Personal trainers: Do you recommend that your clients wear heart rate monitors? Why or why not? IDEA asked several trainers for their opinions.John Platero, director of education for the National Council for Certified Personal Trainers, Newbury Park, California, requires each of his clients to purchase a heart rate monitor and wear it when they train together. Here are some reasons why.
“My client and I wear a Polar F series model so I can monitor heart rate without having to take the client’s pulse, grab his wrist or stop him from exercising,” says Platero. “The heart monitor also shows the client his average heart rate, maximum heart rate, calories expended and percentage of those calories that came from fat. This information educates the client as to what activities or positions burn the most calories, the concept of anaerobic threshold (AT), how it feels to train at or above the AT and how to determine rest periods between sets. In addition, the monitor helps me make better choices in program design. I can tell when a client has adapted to a particular mode or intensity and when it's time to change it up. The monitor also presents a clearer picture of the relationship between volume and intensity. As intensity increases, volume will decrease. As the client’s fitness improves, I slowly add back volume while maintaining intensity.”
Mary Miriani, an ACSM health/fitness instructor at Reality Fitness, Naperville, Illinois, recommends that her post-cardiac-rehab clients and diabetic clients use a good heart rate monitor during cardio workouts as a constant reminder of fluctuations in heart rate. “I also tell these clients not to get too attached to the numbers, and I teach them to use RPE (rating of perceived exertion) along with heart rate. It is important in these populations to use both methods, given the higher risk of cardiac events and the effects of medication on heart rate.”
For other clients, Miriani does not rely on monitors as the best means of assessing intensity. “The reason I do not want my clients measuring exercise intensity solely with heart rate monitors (especially ones built into cardio machines) is that they can be inaccurate and improperly used,” she says. “Heart rate monitors often measure pulse rate for 5- to 15-second intervals and correct to the pulse rate for a minute. This method creates a small margin of error. Some people have undiagnosed dysrhythmias, such as premature ventricular contractions, and a monitor will fail to count them and give an inaccurately low number. Some people will then mistakenly increase intensity to stay at the target heart rate with dangerous results. Also, some medications alter heart rate, and I do not want clients to increase intensity inappropriately.”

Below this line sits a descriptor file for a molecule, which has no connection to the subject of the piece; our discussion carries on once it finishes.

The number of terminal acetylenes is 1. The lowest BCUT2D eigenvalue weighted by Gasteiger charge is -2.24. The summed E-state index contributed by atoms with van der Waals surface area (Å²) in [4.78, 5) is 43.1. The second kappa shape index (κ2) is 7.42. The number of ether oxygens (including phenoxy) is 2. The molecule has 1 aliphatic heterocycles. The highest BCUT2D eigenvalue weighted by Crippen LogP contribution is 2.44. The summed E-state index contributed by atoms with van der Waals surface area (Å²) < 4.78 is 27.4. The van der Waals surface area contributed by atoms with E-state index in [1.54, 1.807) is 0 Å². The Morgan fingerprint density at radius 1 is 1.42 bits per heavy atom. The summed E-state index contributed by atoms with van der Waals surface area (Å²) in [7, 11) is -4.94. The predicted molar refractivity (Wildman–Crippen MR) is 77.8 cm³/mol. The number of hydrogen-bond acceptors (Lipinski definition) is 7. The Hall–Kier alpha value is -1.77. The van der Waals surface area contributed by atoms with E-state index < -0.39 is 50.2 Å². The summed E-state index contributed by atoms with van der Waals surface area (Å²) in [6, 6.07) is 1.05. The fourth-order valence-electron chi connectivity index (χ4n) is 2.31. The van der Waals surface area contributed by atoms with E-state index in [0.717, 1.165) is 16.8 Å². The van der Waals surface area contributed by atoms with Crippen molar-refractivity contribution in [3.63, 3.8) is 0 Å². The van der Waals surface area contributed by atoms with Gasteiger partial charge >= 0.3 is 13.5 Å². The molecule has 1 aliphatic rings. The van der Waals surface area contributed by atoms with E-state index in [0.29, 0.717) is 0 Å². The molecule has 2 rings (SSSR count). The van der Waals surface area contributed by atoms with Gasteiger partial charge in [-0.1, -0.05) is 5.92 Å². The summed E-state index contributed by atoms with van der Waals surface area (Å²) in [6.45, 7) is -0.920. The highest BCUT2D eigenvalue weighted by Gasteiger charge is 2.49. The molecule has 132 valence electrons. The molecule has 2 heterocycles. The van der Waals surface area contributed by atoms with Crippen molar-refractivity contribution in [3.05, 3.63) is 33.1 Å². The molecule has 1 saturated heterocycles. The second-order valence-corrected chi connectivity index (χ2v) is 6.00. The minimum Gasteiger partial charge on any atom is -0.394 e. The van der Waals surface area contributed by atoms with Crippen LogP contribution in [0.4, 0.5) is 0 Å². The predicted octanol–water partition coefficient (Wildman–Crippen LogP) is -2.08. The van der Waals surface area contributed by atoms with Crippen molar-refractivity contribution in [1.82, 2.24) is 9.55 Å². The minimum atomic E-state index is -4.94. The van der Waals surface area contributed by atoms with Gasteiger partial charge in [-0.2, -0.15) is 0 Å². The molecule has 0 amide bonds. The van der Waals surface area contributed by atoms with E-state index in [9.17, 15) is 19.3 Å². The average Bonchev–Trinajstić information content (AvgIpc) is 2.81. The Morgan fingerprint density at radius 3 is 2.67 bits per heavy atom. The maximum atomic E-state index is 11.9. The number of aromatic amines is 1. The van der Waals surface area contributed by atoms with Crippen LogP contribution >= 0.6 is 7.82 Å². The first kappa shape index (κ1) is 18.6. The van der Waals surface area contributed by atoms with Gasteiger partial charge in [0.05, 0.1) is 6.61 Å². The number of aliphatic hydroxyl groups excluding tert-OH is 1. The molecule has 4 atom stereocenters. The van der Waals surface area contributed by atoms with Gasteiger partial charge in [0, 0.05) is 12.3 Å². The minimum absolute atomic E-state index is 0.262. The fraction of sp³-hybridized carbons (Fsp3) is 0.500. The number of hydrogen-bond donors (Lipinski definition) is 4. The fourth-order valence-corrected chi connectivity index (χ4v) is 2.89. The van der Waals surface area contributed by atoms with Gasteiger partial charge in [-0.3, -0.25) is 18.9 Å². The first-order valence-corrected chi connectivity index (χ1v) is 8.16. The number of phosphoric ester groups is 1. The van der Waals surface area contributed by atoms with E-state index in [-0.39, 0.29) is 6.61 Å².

When Miriani feels heart rate is important to keep track of, she also teaches RPE and common sense. “I tell my clients that even if the monitor is telling them that their heart rate is too low, they should not increase intensity if they feel their exertion is high on the RPE scale. To be at the right intensity, they should be able to say a phrase but not carry on a conversation. I use palpation for 30 seconds rather than relying on a monitor (even if my client is wearing one) during exercise testing. This method has enabled me on at least two occasions to detect possible dysrhythmias. I was able to suggest that my clients see their doctors before a cardiac event could occur. Needless to say, my clients were grateful when their conditions were caught in time.”
For perspectives from other personal trainers, please see “Tricks of the Trade” in the May issue of IDEA Fitness Journal or read the column online in the IDEA Library.